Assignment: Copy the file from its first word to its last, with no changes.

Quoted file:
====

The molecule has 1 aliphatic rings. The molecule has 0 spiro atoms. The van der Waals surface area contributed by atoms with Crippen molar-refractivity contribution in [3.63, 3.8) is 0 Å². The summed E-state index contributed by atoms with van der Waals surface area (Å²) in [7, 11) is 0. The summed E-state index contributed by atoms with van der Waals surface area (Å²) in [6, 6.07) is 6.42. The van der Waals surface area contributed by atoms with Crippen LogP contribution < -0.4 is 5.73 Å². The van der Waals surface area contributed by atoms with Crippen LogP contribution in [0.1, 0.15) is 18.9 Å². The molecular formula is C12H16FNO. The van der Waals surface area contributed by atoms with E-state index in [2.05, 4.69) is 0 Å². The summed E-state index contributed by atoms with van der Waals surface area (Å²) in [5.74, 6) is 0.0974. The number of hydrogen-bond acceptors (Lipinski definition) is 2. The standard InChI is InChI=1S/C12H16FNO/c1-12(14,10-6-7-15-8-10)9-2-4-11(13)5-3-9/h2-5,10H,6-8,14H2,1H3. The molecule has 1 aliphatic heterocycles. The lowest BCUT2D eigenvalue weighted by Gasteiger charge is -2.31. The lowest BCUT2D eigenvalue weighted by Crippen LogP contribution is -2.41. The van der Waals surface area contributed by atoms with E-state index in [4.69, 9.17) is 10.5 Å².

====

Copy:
The molecule has 1 aliphatic rings. The molecule has 0 spiro atoms. The van der Waals surface area contributed by atoms with Crippen molar-refractivity contribution in [3.63, 3.8) is 0 Å². The summed E-state index contributed by atoms with van der Waals surface area (Å²) in [7, 11) is 0. The summed E-state index contributed by atoms with van der Waals surface area (Å²) in [6, 6.07) is 6.42. The van der Waals surface area contributed by atoms with Crippen LogP contribution < -0.4 is 5.73 Å². The van der Waals surface area contributed by atoms with Crippen LogP contribution in [0.1, 0.15) is 18.9 Å². The molecular formula is C12H16FNO. The van der Waals surface area contributed by atoms with E-state index in [2.05, 4.69) is 0 Å². The summed E-state index contributed by atoms with van der Waals surface area (Å²) in [5.74, 6) is 0.0974. The number of hydrogen-bond acceptors (Lipinski definition) is 2. The standard InChI is InChI=1S/C12H16FNO/c1-12(14,10-6-7-15-8-10)9-2-4-11(13)5-3-9/h2-5,10H,6-8,14H2,1H3. The molecule has 1 aliphatic heterocycles. The lowest BCUT2D eigenvalue weighted by Gasteiger charge is -2.31. The lowest BCUT2D eigenvalue weighted by Crippen LogP contribution is -2.41. The van der Waals surface area contributed by atoms with E-state index in [4.69, 9.17) is 10.5 Å².